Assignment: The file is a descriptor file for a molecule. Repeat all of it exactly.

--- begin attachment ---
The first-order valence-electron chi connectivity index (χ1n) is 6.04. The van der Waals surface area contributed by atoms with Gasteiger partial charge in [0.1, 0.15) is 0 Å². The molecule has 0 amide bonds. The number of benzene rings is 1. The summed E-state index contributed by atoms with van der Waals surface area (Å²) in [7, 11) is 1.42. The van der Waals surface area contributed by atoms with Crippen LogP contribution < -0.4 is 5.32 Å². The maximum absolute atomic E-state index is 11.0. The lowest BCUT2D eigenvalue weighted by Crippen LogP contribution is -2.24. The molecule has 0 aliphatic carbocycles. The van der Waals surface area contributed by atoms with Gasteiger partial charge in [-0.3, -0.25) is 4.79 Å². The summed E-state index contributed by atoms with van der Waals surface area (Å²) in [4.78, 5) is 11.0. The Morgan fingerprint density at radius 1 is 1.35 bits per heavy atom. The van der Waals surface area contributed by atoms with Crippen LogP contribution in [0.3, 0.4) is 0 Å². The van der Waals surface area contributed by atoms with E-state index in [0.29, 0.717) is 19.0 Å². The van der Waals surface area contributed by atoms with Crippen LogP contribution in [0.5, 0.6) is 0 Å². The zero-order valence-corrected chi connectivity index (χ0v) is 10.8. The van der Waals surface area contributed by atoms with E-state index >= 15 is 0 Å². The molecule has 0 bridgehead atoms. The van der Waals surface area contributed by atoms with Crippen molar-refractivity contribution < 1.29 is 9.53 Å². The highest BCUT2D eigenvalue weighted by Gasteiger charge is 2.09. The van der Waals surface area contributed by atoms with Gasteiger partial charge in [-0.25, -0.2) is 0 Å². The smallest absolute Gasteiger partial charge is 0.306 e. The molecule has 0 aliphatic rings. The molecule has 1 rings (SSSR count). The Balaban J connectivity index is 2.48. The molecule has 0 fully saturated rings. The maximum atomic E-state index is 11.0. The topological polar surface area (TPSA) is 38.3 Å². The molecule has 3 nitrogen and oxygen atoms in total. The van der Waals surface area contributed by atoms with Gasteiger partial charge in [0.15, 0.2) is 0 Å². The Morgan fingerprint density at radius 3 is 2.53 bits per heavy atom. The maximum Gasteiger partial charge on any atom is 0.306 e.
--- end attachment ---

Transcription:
The first-order valence-electron chi connectivity index (χ1n) is 6.04. The van der Waals surface area contributed by atoms with Gasteiger partial charge in [0.1, 0.15) is 0 Å². The molecule has 0 amide bonds. The number of benzene rings is 1. The summed E-state index contributed by atoms with van der Waals surface area (Å²) in [7, 11) is 1.42. The van der Waals surface area contributed by atoms with Crippen LogP contribution < -0.4 is 5.32 Å². The maximum absolute atomic E-state index is 11.0. The lowest BCUT2D eigenvalue weighted by Crippen LogP contribution is -2.24. The molecule has 0 aliphatic carbocycles. The van der Waals surface area contributed by atoms with Gasteiger partial charge in [-0.3, -0.25) is 4.79 Å². The summed E-state index contributed by atoms with van der Waals surface area (Å²) in [4.78, 5) is 11.0. The Morgan fingerprint density at radius 1 is 1.35 bits per heavy atom. The van der Waals surface area contributed by atoms with Crippen LogP contribution in [0.3, 0.4) is 0 Å². The van der Waals surface area contributed by atoms with E-state index in [0.29, 0.717) is 19.0 Å². The van der Waals surface area contributed by atoms with Crippen LogP contribution in [0.5, 0.6) is 0 Å². The zero-order valence-corrected chi connectivity index (χ0v) is 10.8. The van der Waals surface area contributed by atoms with E-state index >= 15 is 0 Å². The molecule has 0 bridgehead atoms. The van der Waals surface area contributed by atoms with Crippen molar-refractivity contribution < 1.29 is 9.53 Å². The highest BCUT2D eigenvalue weighted by Gasteiger charge is 2.09. The van der Waals surface area contributed by atoms with Gasteiger partial charge in [-0.25, -0.2) is 0 Å². The smallest absolute Gasteiger partial charge is 0.306 e. The molecule has 0 aliphatic rings. The molecule has 1 rings (SSSR count). The Balaban J connectivity index is 2.48. The molecule has 0 fully saturated rings. The maximum atomic E-state index is 11.0. The topological polar surface area (TPSA) is 38.3 Å². The molecule has 3 nitrogen and oxygen atoms in total. The van der Waals surface area contributed by atoms with Gasteiger partial charge in [0.15, 0.2) is 0 Å². The Morgan fingerprint density at radius 3 is 2.53 bits per heavy atom. The maximum Gasteiger partial charge on any atom is 0.306 e.